Thank you so much for your review of Warbler! It's brutally honest, and more than fair-and I will absolutely take several of these into account. (And you've brought up several inconsistencies/omissions that need to be addressed within the story, or haven't yet. I've included a couple of questions/comments about some of your points below in case you have the time to respond because I really have found them to be highly insightful. Once again though, thank you.)
1. Hyphens. Yeah, I overuse those. A lot. I'm aware of this, and working to fix it. (I also think I've finally figured out to get an en-dash into Weebly, which should help treat some of the symptoms, if not the problem.) Hemingway, however, looks like an excellent way to help weed those out.
2. Narrator Commentary. Oh, well yes, that is absolutely what that looks like. It was NOT intended that way, and in fact, I hate that sort of fourth-wall-breaking commentary. I will absolutely go back and revise that. (I think it may have something to do with the fact that I do actually use 'read as' as a figure of speech.)
3. Yep, that particular device is actually from a cut plot thread. (There's one in one of the backstory pieces, which most people don't read.) I'll take that out in editing, and be more vigilant about any similar artifacts. (My writing process unfortunately lends itself to such errors, however.) Thanks for alerting me to this.
5. There's absolutely a reason for this one. The first three Episodes were uploaded all at once. In retrospect, I should have used them as a buffer, but at the time it seemed like a good idea. < It's still a bad pacing choice, and thank you for pointing it out.
7. I clearly need to hang a lantern on a couple of things here, like the fact that yes, they have a massive nepotism problem in their military. This was thought through, but clearly not addressed clearly enough in the text. I will absolutely hang a lantern on this.
And Hemingway just looks beautiful. I've already run the current update through it, and it does seem to help. I'll have to see what the reaction to it is, as it does change the style of the writing, but it looks like it will be an amazing help. Thank you so much for pointing me towards that resource!
And just thank you so much in general. Your two-star review has done far more to actually help me develop my writing than any of the 4.5 star ones.
I... have thoughts about the Hemingway editor. More specifically, I have beef with the Hemingway editor.
My beef with the Hemingway editor is that it starts with the assumption that long, complicated sentences are bad. Well, they ARE bad, if you prefer reading/writing short sentences. But sentence length is a preference, not a goddamn immutable law of writing. If your preference runs long, meandering sentences, then you're going to piss off people who like short, punchy sentences. If you like short, punchy sentences, people who like longer sentences are going to complain that your writing is too simplistic and childish. Things like Hemingway try to "fix" in one direction, but it's not a fix, it's a stylistic change. Making a stylistic change is fine, as long as you're clear on what you're doing, but be clear on what you're doing.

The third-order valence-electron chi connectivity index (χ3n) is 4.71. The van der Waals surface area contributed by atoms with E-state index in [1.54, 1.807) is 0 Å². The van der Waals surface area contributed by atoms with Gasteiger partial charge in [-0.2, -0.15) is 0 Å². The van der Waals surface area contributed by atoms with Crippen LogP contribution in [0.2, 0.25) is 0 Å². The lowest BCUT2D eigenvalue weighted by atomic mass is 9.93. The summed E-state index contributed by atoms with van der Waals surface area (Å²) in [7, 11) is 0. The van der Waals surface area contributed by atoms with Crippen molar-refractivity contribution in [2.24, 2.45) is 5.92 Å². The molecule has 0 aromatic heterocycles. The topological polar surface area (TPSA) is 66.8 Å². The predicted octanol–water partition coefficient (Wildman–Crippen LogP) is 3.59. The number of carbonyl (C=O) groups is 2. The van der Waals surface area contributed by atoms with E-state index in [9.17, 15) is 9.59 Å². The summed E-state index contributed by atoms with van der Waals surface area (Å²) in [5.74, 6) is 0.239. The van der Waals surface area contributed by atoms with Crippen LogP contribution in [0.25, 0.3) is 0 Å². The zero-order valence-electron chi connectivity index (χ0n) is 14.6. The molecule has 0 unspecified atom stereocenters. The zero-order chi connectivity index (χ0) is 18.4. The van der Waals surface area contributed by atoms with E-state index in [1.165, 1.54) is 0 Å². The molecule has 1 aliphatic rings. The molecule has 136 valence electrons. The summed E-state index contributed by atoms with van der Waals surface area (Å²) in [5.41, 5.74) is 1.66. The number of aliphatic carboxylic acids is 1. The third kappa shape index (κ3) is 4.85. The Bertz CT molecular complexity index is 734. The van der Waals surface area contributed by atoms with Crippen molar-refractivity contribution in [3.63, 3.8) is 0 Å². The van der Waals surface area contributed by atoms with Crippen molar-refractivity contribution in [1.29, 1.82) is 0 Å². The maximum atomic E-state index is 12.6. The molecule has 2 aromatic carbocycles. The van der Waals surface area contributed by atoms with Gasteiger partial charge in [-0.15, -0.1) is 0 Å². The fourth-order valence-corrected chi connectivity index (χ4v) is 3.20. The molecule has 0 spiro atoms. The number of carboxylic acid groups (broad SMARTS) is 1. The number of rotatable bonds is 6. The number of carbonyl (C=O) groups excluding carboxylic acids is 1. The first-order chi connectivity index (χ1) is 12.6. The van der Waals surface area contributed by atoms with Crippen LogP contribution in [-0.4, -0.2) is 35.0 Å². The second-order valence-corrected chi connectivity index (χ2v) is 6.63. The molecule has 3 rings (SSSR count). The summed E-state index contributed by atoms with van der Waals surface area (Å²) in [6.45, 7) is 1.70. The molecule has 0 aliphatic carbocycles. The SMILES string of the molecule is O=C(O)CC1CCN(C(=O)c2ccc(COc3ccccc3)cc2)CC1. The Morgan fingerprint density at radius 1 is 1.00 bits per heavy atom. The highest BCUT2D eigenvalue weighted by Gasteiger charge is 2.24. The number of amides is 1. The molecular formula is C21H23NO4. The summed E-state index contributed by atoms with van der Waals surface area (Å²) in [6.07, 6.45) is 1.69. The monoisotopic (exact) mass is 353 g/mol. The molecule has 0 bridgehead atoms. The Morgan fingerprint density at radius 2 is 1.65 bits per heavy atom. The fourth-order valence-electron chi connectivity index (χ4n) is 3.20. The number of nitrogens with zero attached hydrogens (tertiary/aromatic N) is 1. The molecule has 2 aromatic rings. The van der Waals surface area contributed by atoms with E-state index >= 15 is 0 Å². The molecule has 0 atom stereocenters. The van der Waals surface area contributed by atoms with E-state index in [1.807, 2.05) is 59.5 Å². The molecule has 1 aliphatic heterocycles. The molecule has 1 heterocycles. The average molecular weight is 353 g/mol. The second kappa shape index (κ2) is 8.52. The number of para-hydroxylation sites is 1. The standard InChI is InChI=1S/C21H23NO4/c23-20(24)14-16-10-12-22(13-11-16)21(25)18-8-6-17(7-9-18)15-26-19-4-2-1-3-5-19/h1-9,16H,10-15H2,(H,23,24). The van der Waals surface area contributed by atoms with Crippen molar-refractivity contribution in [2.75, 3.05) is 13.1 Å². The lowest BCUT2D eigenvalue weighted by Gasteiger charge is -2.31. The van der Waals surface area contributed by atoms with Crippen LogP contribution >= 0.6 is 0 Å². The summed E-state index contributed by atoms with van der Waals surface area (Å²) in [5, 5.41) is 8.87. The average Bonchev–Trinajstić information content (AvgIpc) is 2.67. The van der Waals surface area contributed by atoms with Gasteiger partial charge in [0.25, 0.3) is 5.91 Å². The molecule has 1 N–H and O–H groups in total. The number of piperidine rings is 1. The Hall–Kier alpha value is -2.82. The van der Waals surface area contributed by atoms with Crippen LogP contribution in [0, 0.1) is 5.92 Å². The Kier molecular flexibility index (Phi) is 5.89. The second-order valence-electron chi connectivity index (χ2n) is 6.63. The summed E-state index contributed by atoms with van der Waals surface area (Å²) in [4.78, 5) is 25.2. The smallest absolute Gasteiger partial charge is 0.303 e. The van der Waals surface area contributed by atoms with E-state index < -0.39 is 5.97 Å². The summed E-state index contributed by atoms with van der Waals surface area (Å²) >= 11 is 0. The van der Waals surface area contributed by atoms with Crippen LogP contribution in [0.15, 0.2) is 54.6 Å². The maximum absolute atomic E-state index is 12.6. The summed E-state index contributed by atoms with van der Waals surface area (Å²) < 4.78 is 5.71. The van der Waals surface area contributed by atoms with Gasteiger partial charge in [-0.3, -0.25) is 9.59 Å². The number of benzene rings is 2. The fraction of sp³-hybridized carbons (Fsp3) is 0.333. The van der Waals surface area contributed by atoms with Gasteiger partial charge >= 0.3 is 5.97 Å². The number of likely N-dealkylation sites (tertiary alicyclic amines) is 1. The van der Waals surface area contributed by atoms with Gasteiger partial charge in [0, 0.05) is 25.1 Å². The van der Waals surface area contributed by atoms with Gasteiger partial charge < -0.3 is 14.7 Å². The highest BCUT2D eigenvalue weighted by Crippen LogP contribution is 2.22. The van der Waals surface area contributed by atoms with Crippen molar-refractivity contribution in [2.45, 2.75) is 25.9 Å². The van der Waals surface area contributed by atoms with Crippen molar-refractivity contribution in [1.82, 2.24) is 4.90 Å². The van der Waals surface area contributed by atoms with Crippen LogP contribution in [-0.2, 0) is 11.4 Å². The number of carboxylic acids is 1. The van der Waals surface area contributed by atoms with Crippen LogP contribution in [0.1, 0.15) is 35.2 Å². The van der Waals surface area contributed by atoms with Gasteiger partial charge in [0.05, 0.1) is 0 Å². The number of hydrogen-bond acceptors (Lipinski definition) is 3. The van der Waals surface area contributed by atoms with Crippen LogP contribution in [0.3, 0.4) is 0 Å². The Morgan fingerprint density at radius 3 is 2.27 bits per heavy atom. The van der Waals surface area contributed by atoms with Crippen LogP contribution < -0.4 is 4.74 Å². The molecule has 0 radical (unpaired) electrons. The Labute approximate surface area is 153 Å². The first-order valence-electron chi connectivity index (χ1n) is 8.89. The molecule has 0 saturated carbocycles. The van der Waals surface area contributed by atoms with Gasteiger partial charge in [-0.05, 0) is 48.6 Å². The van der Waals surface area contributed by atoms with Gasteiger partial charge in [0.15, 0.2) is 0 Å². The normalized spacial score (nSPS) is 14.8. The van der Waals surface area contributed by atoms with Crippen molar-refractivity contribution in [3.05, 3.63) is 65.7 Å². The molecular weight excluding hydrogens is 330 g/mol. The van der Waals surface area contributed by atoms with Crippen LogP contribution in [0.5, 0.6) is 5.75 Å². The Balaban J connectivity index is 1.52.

Aside from that, there's also the adverbs thing. It flags adverbs -- ANY adverbs -- and then tells you to "aim for 0 or fewer adverbs." I know "don't use adverbs" is one of the more modern writing fads, but it's one I find laughable, to say the least. My specific thoughts on that will likely get me banned from WFG forums for violating the rules of conduct. There's not a single thing wrong with adverbs, and anyone who tells you otherwise may be ignored. Don't overuse them or anything. Also don't overuse: nouns, pronouns, verbs, gerunds, and every other part of the English language.
In summation, I am not a fan of the Hemingway editor.
@ubersoft: Hemingway Editor is a tool. I don't know anybody who uses it that changes every sentence until they're all nice and tidy and unflagged. But it's a great tool for ensuring that sort of cruft is kept proportional to the text. Weirdly enough, everyone I talk to who dislikes the Hemingway Editor seems to treat it as if the only way to use it is to aim for not a single word/sentence flagged. It's a guide and a tool, not a holy writ in stone tablets. And it has value in my writing process.
@JPV1000: Thanks for taking a hard review with good grace. My co-writer Keith and I discussed your work for quite some time before I pulled the trigger on the review. While the thoughts are my own, I ran them by Keith beforehand to see if my critique felt fair, and he said it did. He flagged on many of the same issues, and I'm glad to see you're willing to use the feedback as intended: To improve a story worth improving.
If you're interested, drop me an email at [email protected] and I will send you my (considerably, uh, rawer) review notes that I used for my own memory while reading. They're a fair bit more brutal, but if you want to see what was going through my mind as I worked through the initial few chapters, it's a good place to see the raw bits that I summarized in the review.
Looking forward to seeing more from you, JPV!
@Ubersoft: I agree with Patrick that it's an awesome and powerful tool for seeing when there's some cruft. Obviously I don't do everything it wants me to--it literally flags several of my characters names as adverbs. It's an automated editor, which means that on a certain level it will fail. But it sucks far, far less than any of the others I've seen.
@Patrick Rochefort: Like I said, while it's always great to hear that people are enjoying your writing, it's far more useful to get constructive criticism. And honestly, if no-one ever left bad reviews, they would all become meaningless--it's part of the system. And yes, I would love it if you would do that-I'll drop you an email as soon as I have a chance!